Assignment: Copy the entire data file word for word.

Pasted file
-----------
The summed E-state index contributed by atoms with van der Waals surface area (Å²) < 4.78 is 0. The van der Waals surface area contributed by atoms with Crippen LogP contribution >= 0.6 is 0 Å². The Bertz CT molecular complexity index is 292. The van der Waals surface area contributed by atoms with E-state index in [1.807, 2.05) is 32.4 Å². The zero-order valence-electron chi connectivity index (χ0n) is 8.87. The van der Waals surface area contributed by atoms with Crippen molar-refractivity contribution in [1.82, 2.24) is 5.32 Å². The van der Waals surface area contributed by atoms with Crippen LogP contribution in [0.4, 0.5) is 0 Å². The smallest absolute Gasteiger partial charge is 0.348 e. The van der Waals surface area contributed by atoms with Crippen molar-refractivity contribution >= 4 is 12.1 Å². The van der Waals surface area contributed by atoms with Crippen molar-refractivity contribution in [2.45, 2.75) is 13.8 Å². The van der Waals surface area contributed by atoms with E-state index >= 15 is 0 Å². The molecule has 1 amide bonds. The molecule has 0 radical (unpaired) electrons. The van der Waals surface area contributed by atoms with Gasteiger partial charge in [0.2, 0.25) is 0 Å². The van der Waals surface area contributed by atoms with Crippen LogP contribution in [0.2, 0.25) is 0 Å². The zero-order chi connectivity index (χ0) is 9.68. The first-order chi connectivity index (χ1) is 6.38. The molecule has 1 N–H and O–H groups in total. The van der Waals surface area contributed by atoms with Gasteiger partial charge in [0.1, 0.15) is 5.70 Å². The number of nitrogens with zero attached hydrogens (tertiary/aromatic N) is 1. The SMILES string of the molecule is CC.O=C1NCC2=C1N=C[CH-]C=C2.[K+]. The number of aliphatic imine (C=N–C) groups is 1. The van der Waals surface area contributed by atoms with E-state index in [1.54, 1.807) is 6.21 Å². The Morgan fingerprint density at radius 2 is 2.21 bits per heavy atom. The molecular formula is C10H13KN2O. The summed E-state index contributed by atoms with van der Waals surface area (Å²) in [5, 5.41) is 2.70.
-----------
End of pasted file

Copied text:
The summed E-state index contributed by atoms with van der Waals surface area (Å²) < 4.78 is 0. The van der Waals surface area contributed by atoms with Crippen LogP contribution >= 0.6 is 0 Å². The Bertz CT molecular complexity index is 292. The van der Waals surface area contributed by atoms with E-state index in [1.807, 2.05) is 32.4 Å². The zero-order valence-electron chi connectivity index (χ0n) is 8.87. The van der Waals surface area contributed by atoms with Crippen molar-refractivity contribution in [1.82, 2.24) is 5.32 Å². The van der Waals surface area contributed by atoms with Crippen LogP contribution in [0.4, 0.5) is 0 Å². The smallest absolute Gasteiger partial charge is 0.348 e. The van der Waals surface area contributed by atoms with Crippen molar-refractivity contribution >= 4 is 12.1 Å². The van der Waals surface area contributed by atoms with Crippen molar-refractivity contribution in [2.45, 2.75) is 13.8 Å². The van der Waals surface area contributed by atoms with E-state index >= 15 is 0 Å². The molecule has 1 amide bonds. The molecule has 0 radical (unpaired) electrons. The van der Waals surface area contributed by atoms with Gasteiger partial charge in [0.2, 0.25) is 0 Å². The van der Waals surface area contributed by atoms with Crippen LogP contribution in [0.2, 0.25) is 0 Å². The zero-order chi connectivity index (χ0) is 9.68. The first-order chi connectivity index (χ1) is 6.38. The molecule has 1 N–H and O–H groups in total. The van der Waals surface area contributed by atoms with Gasteiger partial charge in [0.1, 0.15) is 5.70 Å². The number of nitrogens with zero attached hydrogens (tertiary/aromatic N) is 1. The SMILES string of the molecule is CC.O=C1NCC2=C1N=C[CH-]C=C2.[K+]. The number of aliphatic imine (C=N–C) groups is 1. The van der Waals surface area contributed by atoms with E-state index in [1.54, 1.807) is 6.21 Å². The Morgan fingerprint density at radius 2 is 2.21 bits per heavy atom. The molecular formula is C10H13KN2O. The summed E-state index contributed by atoms with van der Waals surface area (Å²) in [5, 5.41) is 2.70.